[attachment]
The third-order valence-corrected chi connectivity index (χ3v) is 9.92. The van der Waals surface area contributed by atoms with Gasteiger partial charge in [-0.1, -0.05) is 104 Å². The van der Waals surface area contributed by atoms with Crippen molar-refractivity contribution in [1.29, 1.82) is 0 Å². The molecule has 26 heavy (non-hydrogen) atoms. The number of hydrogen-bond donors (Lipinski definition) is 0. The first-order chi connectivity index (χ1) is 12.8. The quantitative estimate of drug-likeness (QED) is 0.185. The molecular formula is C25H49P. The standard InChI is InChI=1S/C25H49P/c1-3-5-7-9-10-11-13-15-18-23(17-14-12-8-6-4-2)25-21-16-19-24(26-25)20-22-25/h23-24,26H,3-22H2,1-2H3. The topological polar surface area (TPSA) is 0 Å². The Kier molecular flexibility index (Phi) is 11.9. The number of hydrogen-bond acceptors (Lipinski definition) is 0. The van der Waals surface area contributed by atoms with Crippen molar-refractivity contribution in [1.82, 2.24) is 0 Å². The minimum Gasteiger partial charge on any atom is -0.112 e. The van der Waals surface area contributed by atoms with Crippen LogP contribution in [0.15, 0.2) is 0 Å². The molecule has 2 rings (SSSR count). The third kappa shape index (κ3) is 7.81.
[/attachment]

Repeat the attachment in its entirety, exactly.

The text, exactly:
The third-order valence-corrected chi connectivity index (χ3v) is 9.92. The van der Waals surface area contributed by atoms with Gasteiger partial charge in [-0.1, -0.05) is 104 Å². The van der Waals surface area contributed by atoms with Crippen molar-refractivity contribution in [1.29, 1.82) is 0 Å². The molecule has 26 heavy (non-hydrogen) atoms. The number of hydrogen-bond donors (Lipinski definition) is 0. The first-order chi connectivity index (χ1) is 12.8. The quantitative estimate of drug-likeness (QED) is 0.185. The molecular formula is C25H49P. The standard InChI is InChI=1S/C25H49P/c1-3-5-7-9-10-11-13-15-18-23(17-14-12-8-6-4-2)25-21-16-19-24(26-25)20-22-25/h23-24,26H,3-22H2,1-2H3. The topological polar surface area (TPSA) is 0 Å². The Kier molecular flexibility index (Phi) is 11.9. The number of hydrogen-bond acceptors (Lipinski definition) is 0. The van der Waals surface area contributed by atoms with Crippen molar-refractivity contribution in [1.82, 2.24) is 0 Å². The minimum Gasteiger partial charge on any atom is -0.112 e. The van der Waals surface area contributed by atoms with Crippen LogP contribution in [0.15, 0.2) is 0 Å². The molecule has 2 rings (SSSR count). The third kappa shape index (κ3) is 7.81.